4. ^ Kirk, Mimi (January 17, 2011). "Wednesday: The Freex Come to Adams Morgan". Washington City Paper. Retrieved May 3, 2018.
  5. ^ a b c "Mary Curtis Ratcliff". Video Data Bank. Retrieved May 3, 2018.
  6. ^ a b Kaizen, William (July 5, 2016). Against Immediacy: Video Art and Media Populism. Dartmouth College Press. pp. 100–101. ISBN 9781611689464. Retrieved May 3, 2018 – via Google Books.
  7. ^ a b Robé, Chris (March 14, 2017). Breaking the Spell: A History of Anarchist Filmmakers, Videotape Guerrillas, and Digital Ninjas. PM Press. ISBN 9781629633312. Retrieved May 3, 2018 – via Google Books.
  8. ^ a b Rogers, Holly (March 13, 2013). Sounding the Gallery: Video and the Rise of Art-Music. Oxford University Press. ISBN 9780199978564. Retrieved May 3, 2018 – via Google Books.
  9. ^ Boyle, Deirdre (February 25, 1997). Subject to Change: Guerrilla Television Revisited. Oxford University Press. pp. 22–25. ISBN 9780195364590. Retrieved May 8, 2018 – via Internet Archive.
  10. ^ Greenwald, Dara (January 1, 2007). "The Process is in the Streets: Challenging Media America". In MacPhee, Josh; Reuland, Erik (eds.). Realizing the Impossible: Art Against Authority. AK Press. p. 171. ISBN 9781904859321. Retrieved May 3, 2018 – via Google Books.
  11. ^ Art International, Volume 16, Issues 1-5. James A. Fitzsimmons. 1972. p. 36. Retrieved May 14, 2018 – via Google Books.
  12. ^ Holmes, Emory (October 11, 1978). "Sculptor uses Hoops and Ribbons". Cloverdale Reveille. p. 10. Retrieved April 2, 2019 – via newspapers.com.
  13. ^ Love, Barbara J., ed. (September 22, 2006). Feminists Who Changed America, 1963–1975. University of Illinois Press. pp. 374–375. ISBN 9780252031892. Retrieved May 10, 2018 – via Internet Archive.
  14. ^ Mintz, Sidney (2015). The Oxford Companion to Sugar and Sweets. Oxford University Press. ISBN 9780199313396. Retrieved May 3, 2018 – via Google Books.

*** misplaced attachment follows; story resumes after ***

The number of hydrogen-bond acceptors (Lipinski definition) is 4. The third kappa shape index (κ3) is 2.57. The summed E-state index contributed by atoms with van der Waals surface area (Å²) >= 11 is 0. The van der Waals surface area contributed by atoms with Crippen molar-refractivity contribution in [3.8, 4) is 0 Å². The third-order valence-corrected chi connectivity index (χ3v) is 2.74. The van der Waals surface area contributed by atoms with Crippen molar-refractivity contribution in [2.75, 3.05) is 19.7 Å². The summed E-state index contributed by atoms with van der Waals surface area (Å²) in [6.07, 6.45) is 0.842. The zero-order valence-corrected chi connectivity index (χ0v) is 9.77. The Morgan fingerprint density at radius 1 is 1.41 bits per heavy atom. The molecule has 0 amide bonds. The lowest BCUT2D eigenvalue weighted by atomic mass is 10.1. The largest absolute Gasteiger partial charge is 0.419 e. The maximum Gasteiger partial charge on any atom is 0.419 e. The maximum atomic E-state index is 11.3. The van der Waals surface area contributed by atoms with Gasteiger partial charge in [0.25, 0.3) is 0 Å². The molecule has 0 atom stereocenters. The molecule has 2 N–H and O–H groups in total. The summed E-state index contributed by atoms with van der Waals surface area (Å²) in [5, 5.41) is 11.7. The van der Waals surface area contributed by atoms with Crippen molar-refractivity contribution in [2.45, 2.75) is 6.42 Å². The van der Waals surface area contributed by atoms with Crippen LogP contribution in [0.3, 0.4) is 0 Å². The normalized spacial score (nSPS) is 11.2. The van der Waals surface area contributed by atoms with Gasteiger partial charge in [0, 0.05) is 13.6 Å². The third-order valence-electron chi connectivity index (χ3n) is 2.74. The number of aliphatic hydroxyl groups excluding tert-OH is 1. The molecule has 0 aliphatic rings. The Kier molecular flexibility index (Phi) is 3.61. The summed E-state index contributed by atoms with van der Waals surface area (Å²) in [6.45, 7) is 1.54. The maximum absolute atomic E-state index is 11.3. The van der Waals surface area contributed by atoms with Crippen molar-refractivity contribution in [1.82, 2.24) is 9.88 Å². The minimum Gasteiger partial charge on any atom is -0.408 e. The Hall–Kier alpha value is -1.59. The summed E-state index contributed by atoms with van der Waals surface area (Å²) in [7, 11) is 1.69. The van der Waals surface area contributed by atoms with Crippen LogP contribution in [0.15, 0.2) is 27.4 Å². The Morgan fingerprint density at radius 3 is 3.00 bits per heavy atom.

15. ^ a b Ponemone, Scott (February 24, 1998). "Colonies aid artists' creative flow Imagination: Residence programs grant the commodities of time and feedback to writers, painters and composers". The Baltimore Sun. Retrieved May 3, 2018.
  16. ^ Tanguy, Sarah (2002). Sweet Tooth. Copia, the American Center for Wine, Food & the Arts. pp. 76–77. ISBN 9780971264311.
  17. ^ Tanguy, Sarah (2003). Food Matters, Explorations in Contemporary Art. Katonah Museum of Art. pp. 24, 25, 39.
  18. ^ Kluth, Mary Anne (July–August 2013). "Jo Ann Biagini: 'Nature in Translation', Mary Curtis Ratcliff: 'Charismatic Fauna' at Mercury 20 Gallery" (PDF). Art Ltd: 22–23. Retrieved May 3, 2018.
  19. ^ a b "Mary Curtis Ratcliff: What Goes Around Comes Around". Oakland Art Murmur. Retrieved May 3, 2018.
  20. ^ FY 2020 Civic Arts Grant Awards (PDF). City of Berkeley. June 25, 2019. p. 4. Retrieved July 14, 2019.
  21. ^ Samis, Peter; Michaelson, Mimi (December 8, 2016). "Acknowledgments". Creating the Visitor-Centered Museum. Routledge. ISBN 9781315530994. Retrieved May 3, 2018 – via Google Books.
  22. ^ "Civic Center Art Show & Reception: March 1". City of Berkeley. Retrieved July 14, 2019.

External links[edit]